Wonderland is heavy.
Wonderland is the story of a London family who are all exceptionally lonely. Their lives are drab, boring and when they’re not boring, they’re often times depressing and sad. Over one weekend, the family and others around them struggle with various issues in their lives – being single, becoming parents, etc. – and seek to resolve them as best they can.
Michael Winterbottom, who I was not terribly familiar with before this, does an exceptional job. Everything technically about the way the film is shot is very, very good; from the grainy shots to the way he cuts scenes, everything is very well done. The soundtrack is pitch perfect. It has the appropriate moments of mellowness, sadness, and despair without ever going over the top. And it’s a remarkable movie in the sense that everything flows together quite well.
He doesn’t skimp on the characters either. He weaves a tapestry of characters together, letting you see both good and bad sides of the characters and letting you like and dislike them for all their faults and all that’s good about them. The actors in this movie do a phenomenal job. None of them take the one-note, easy direction to their acting, which is nicely done.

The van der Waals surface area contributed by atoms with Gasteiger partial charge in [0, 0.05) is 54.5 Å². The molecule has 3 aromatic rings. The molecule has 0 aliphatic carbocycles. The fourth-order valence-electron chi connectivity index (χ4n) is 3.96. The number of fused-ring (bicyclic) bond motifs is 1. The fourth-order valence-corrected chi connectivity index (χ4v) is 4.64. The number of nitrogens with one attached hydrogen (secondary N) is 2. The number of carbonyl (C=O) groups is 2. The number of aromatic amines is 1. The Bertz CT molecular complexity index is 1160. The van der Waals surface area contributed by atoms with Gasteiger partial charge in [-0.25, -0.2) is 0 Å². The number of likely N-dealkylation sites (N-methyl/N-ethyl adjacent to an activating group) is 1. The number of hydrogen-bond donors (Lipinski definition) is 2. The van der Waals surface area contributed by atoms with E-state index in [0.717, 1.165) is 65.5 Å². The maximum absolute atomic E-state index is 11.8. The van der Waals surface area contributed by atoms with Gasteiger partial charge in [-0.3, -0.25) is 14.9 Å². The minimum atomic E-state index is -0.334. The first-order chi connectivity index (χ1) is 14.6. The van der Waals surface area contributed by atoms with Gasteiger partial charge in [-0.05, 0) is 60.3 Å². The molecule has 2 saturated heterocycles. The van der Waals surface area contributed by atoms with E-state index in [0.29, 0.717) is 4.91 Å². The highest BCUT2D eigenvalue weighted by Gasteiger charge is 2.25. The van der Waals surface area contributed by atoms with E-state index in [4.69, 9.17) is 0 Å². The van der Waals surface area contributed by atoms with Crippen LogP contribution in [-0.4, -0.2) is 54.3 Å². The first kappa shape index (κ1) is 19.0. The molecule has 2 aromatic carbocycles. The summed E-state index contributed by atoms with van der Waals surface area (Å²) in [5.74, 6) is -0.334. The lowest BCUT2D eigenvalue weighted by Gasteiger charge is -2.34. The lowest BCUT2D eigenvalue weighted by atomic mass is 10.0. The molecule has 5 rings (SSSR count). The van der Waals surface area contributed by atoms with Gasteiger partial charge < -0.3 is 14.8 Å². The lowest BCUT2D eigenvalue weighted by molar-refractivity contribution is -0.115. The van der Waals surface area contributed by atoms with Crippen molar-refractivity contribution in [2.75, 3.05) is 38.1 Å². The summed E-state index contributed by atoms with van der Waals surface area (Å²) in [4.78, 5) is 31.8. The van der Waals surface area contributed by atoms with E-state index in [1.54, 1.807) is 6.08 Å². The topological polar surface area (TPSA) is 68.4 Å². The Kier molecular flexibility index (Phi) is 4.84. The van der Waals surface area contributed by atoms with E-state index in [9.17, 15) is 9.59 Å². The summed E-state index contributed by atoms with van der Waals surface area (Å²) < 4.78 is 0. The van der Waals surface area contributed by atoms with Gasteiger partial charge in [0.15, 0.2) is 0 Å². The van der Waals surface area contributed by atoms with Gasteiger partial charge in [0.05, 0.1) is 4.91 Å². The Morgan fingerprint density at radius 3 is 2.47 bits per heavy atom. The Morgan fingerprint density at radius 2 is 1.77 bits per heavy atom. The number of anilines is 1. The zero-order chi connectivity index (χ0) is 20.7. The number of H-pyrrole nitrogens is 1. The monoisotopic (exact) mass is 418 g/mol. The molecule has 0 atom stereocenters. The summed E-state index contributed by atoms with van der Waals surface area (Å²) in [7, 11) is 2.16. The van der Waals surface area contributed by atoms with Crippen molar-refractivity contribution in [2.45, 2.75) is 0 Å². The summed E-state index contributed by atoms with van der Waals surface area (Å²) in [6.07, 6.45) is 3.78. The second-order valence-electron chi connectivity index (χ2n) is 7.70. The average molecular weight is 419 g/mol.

The way the movie’s shot often makes it feel as if you’re an observer in the room, rather than on the other side of the screen. And for all their faults, what gets you most about Wonderland is the fact that these characters feel real. They do despicable things and they do good things. They live a realistic existence, one in which no one seems to be quite happy. It’s not a warm and fuzzy, feel-good family; it’s a wholeheartedly believable family that does not necessarily put the “fun” in dysfunctional.
Winterbottom lets you ask your own questions, and make your own judgments about this family, that’s the most powerful thing I think that a director can do; presenting the material and subtly telling the audience, “You decide”.